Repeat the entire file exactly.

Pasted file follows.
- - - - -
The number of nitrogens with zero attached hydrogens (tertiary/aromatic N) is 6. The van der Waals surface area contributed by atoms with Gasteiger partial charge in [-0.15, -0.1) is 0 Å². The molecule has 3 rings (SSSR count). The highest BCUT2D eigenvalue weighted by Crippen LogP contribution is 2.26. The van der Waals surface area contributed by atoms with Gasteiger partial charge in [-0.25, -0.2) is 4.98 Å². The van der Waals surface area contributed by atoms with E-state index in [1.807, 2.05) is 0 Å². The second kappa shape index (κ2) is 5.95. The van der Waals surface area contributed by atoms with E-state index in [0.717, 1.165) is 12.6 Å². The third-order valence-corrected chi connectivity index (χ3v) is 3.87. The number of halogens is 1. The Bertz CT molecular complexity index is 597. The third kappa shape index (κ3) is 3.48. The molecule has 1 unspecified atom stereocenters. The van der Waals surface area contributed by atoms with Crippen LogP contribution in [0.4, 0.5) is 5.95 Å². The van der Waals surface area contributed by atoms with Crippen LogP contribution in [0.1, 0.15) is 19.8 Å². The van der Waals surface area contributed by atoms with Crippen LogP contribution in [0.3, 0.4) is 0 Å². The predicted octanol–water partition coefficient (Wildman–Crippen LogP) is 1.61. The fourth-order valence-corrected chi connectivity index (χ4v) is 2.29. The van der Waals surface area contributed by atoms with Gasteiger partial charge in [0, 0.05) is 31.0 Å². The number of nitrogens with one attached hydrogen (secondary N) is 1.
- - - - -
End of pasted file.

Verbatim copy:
The number of nitrogens with zero attached hydrogens (tertiary/aromatic N) is 6. The van der Waals surface area contributed by atoms with Gasteiger partial charge in [-0.15, -0.1) is 0 Å². The molecule has 3 rings (SSSR count). The highest BCUT2D eigenvalue weighted by Crippen LogP contribution is 2.26. The van der Waals surface area contributed by atoms with Gasteiger partial charge in [-0.25, -0.2) is 4.98 Å². The van der Waals surface area contributed by atoms with E-state index in [1.807, 2.05) is 0 Å². The second kappa shape index (κ2) is 5.95. The van der Waals surface area contributed by atoms with E-state index in [0.717, 1.165) is 12.6 Å². The third-order valence-corrected chi connectivity index (χ3v) is 3.87. The number of halogens is 1. The Bertz CT molecular complexity index is 597. The third kappa shape index (κ3) is 3.48. The molecule has 1 unspecified atom stereocenters. The van der Waals surface area contributed by atoms with Crippen LogP contribution in [0.4, 0.5) is 5.95 Å². The van der Waals surface area contributed by atoms with Crippen LogP contribution in [0.1, 0.15) is 19.8 Å². The van der Waals surface area contributed by atoms with Crippen LogP contribution in [0.3, 0.4) is 0 Å². The predicted octanol–water partition coefficient (Wildman–Crippen LogP) is 1.61. The fourth-order valence-corrected chi connectivity index (χ4v) is 2.29. The van der Waals surface area contributed by atoms with Gasteiger partial charge in [0, 0.05) is 31.0 Å². The number of nitrogens with one attached hydrogen (secondary N) is 1.